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Publication numberUS3575715 A
Publication typeGrant
Publication dateApr 20, 1971
Filing dateAug 20, 1968
Priority dateAug 20, 1968
Publication numberUS 3575715 A, US 3575715A, US-A-3575715, US3575715 A, US3575715A
InventorsJames P Clune, Joseph I Masters, Paul Vouros
Original AssigneeTechnical Operations Inc
Export CitationBiBTeX, EndNote, RefMan
External Links: USPTO, USPTO Assignment, Espacenet
Ultra-thin film electrolyte electrochemical devices and fabrication methods therefor
US 3575715 A
Abstract  available in
Previous page
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Claims  available in
Description  (OCR text may contain errors)



and James P. Clune, Danvers, Mass, assignors to Technical Operations, Incorporated, Burlington, Mass.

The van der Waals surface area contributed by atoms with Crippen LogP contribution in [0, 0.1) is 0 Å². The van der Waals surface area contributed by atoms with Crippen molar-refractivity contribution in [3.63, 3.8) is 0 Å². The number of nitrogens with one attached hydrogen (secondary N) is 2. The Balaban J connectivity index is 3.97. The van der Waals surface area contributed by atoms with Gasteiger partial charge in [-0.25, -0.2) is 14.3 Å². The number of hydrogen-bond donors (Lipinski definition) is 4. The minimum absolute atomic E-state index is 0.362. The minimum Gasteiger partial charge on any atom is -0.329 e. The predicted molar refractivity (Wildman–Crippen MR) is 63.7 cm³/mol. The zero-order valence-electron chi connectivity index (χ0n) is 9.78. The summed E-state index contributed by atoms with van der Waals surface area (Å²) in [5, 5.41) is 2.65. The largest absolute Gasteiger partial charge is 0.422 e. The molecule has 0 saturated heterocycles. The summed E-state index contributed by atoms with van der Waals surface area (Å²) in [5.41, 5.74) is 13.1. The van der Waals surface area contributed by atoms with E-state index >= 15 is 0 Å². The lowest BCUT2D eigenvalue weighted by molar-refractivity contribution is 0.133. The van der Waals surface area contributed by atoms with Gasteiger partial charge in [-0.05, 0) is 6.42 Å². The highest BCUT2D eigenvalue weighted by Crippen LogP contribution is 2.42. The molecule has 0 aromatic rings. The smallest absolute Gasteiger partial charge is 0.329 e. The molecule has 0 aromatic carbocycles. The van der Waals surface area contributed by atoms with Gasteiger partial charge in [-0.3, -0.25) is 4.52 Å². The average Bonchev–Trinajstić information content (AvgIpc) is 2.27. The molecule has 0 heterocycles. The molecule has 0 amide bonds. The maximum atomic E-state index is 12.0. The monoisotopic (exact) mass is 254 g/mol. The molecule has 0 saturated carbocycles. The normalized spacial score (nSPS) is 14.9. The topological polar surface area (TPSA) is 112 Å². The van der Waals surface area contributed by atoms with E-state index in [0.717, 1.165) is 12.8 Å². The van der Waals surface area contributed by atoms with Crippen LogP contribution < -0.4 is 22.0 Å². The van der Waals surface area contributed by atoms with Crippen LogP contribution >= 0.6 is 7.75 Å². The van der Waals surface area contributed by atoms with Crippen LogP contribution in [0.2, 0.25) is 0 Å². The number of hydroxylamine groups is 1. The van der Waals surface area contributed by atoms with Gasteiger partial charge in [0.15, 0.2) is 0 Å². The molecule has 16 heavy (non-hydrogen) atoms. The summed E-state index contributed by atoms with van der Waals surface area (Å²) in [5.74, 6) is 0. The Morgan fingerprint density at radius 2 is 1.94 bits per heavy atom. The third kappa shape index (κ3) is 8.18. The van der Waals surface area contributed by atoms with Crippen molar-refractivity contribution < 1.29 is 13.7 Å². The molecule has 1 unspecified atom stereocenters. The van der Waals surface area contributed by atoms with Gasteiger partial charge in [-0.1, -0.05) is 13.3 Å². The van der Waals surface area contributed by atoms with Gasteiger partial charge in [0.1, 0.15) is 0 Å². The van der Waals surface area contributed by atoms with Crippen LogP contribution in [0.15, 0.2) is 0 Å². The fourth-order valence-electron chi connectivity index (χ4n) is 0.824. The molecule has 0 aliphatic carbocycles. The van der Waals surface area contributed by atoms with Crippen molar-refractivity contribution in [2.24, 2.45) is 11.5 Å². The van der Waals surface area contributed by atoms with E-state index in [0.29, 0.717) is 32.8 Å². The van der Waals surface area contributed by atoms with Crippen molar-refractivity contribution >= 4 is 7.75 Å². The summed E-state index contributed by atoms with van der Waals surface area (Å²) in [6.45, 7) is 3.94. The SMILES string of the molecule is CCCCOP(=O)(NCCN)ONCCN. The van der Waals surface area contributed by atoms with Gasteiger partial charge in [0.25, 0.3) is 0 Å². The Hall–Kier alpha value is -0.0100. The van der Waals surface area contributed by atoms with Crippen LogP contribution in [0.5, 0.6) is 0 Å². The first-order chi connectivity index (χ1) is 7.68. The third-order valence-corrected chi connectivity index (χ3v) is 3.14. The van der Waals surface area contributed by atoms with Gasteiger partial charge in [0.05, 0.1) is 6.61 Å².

Filed Aug. 20, 1968, Ser. No. 754,018 Int. Cl. Htllm 11/00 US. Cl. 136-83 14 Claims ABSTRACT OF THE DISCLOSURE BACKGROUND OF THE INVENTION The solid-state electrochemical devices to which this invention relates are susceptible of many and diverse applications. A printed battery represents perhaps the most promising application. Solid-state batteries, unlike conventional batteries that employ the wellknown but troublesome liquid electrolytes, for the most part offer many advantages over liquid electrolyte devices. They are, in general, corrosion-proof, susceptible to miniaturization, and have long shelf lives. The salient drawback of solid electrolyte batteries to date has been their relatively high internal resistance and in the case of concentration cells, their relatively low energy output. Mrgudich describes concentration cell type batteries with a pellitized silver iodide electrolyte having internal resistances in the order of 50KB to iiMtl/cm. (see the December, 1965 issue (vol. AESl, No. 3) of the IEEE Transactions on Aerospace and Electronics Systems; also, other pertinent articles: Science Conference Proceedings, Ofiice, Chief of Re search and Development, Department of the Army, Washington, D.C.; Preliminary Report on a Rechargeable, Solid-Electrolyte Battery, Proc. of 19th Annual Power Sources Conference, pp. 86-88.). This range is many orders of magnitude higher than found in liquid electrolyte batteries of equivalent performance. This property has had a depressing effect upon the development of solid electrolyte devices. An exhaustive review of work done on solid-state electrochemical devices has been compiled by A. B. Lidiard in Handbuch der Physik (Berlin: Springer-Verlag, 1957) vol. 20, p. 250. The above-cited Mrgudich and Lidiard articles and the references cited in these works are incorporated by reference herein as background material.